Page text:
Category Archives: law
- Should money be found through user taxes like the gas tax or by taxing the number of miles driven?
- Can long term funding be found by bringing home billions of dollars in taxable income that corporations have stashed off shore?
- Should there be a turn away from a transportation only funding source such as a gas tax and instead toward using income and other taxes?
- Should money to pay for transit systems come from revenue collected mostly from drivers who pay taxes? Should tax collected from the same fee user fees be spent on bike and pedestrian needs?
- Tribal Transportation Program funding is increased each year.
- $465 million in FY 2016 and $10 million per year increases to $505 million in FY 2020 (Sec. 1101(a)(3).
- The USDOT tribal self-governance program is a new provision (Sec. 1121), there will be a negotiated rule-making for this new program.
- The Tribal Transit program is increased from $30 million to $35 million per year (with $30 million for the formula component of the Tribal Transit Program and $5 million for the discretionary competitive transit grant program under section 5311(c)(1) of title 49 (Sec. 3007(a)(1)(A) and (B) and 3016).
- A new $100 million per year grant program is established for “nationally significant” Federal Lands and tribal transportation projects (Sec. 1123).
- The Project Management and Oversight (PM&O) “takedown” for the BIA and FHWA is reduced from 6% to 5% (Sec. 1118).
- The Tribal Transportation Bridge Program takedown is increased from 2% to 3% (Sec. 1118).
- Provides tribal data collection reporting regarding the expenditure of Tribal Transportation Program funds under Section 202 of title 23 to the Secretary of the Interior (Sec. 1117(a)).
- Directs the Secretary of the Department of Transportation to report to Congress, after consulting with the Secretary of the Interior, the Secretary of DHHS, the Attorney General and Indian tribes, describing the quality of transportation safety data collected by States, counties, and tribes for transportation safety systems to improve the collection and sharing of data regarding crashes on Indian reservations (Sec. 1117(b)).
- Requires the Secretary of Transportation, after consultation with the Secretary of the Interior, the AG, States and Indian tribes, to provide a report to Congress within two years of enactment of the FAST Act that identifies and evaluates options to improve safety on public roads on Indian reservations (Sec. 1117(c)).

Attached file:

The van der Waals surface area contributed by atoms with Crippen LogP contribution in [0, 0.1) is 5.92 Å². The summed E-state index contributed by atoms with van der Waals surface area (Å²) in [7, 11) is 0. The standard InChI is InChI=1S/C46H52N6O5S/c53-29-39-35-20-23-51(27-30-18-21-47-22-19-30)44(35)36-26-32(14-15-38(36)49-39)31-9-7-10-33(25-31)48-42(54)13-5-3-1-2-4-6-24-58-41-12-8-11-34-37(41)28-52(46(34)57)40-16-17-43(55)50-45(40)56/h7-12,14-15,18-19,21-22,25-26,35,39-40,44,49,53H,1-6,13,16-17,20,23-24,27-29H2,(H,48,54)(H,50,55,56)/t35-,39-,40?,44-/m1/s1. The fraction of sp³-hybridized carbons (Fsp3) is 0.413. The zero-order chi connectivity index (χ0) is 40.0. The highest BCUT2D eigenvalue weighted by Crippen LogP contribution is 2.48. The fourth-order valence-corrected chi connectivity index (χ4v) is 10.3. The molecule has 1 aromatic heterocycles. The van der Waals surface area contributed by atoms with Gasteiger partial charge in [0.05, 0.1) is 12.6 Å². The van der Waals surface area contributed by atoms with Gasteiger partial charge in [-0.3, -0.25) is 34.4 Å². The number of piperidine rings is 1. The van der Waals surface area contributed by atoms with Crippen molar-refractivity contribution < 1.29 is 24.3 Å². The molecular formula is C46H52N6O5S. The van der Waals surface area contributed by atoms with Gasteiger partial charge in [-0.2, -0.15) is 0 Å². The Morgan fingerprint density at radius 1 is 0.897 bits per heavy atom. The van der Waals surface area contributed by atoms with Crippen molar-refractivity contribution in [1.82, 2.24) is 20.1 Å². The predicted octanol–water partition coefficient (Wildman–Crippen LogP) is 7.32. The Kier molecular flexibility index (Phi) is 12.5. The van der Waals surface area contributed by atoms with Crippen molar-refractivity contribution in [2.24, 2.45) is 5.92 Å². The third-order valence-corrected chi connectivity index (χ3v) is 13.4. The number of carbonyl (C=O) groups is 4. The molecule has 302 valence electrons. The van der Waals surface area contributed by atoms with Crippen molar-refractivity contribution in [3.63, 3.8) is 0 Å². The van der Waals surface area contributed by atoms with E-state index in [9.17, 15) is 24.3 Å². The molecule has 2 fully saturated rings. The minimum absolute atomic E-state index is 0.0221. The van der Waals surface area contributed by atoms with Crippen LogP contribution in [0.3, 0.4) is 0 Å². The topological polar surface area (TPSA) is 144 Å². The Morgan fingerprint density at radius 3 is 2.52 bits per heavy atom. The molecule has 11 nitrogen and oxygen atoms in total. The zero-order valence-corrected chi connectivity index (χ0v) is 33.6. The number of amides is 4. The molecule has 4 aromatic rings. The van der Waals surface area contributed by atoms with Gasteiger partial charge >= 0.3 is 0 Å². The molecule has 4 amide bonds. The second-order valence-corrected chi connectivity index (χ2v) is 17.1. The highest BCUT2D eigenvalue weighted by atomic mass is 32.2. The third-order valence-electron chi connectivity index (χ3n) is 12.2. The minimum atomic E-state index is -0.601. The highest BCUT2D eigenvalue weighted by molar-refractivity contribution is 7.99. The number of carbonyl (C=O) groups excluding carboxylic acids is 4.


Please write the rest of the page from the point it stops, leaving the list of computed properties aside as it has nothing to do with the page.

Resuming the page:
The Big Lagoon Rancheria had a major victory this month after an en banc decision granted Big Lagoon the authority to pursue the construction of a casino on tribal land in trust. In 1994, the United States accepted into trust an 11-acre parcel of land on which the Tribe sought to build a casino. The Indian Gaming Regulation Act (IGRA) allows tribes to operate class III gaming only after entering into a tribal gaming compact with the state. When negotiations stalled, Big Lagoon brought suit against California, and in 2007 the district court ordered the parties to come to an agreement after finding that the state had not negotiated in good faith.
California appealed, and pursuant to the Supreme Court’s decision in Carcieri (2009), the Ninth Circuit found that because Big Lagoon was not federally recognized in 1934, the Bureau of Indian Affairs (BIA) lacked authority under the Indian Reorganization Act (IRA) to accept land into trust for Big Lagoon. The three-judge panel concluded that since the 11-acre parcel was not tribal land, Big Lagoon lacked standing to compel California to negotiate.
However, the Ninth Circuit’s recent en banc panel vacated the previous decision and reinstated the district court’s holding that state violated IGRA by failing to negotiate in good faith. If California had wanted to contest the original acceptance of the parcel, the state would have had to do so under the Administrative Procedure Act within the six-year statute of limitations. The en banc panel’s ruling helps restore some certainty to tribes recognized after 1934 by preventing collateral attacks on tribal land in trust beyond the statute of limitations.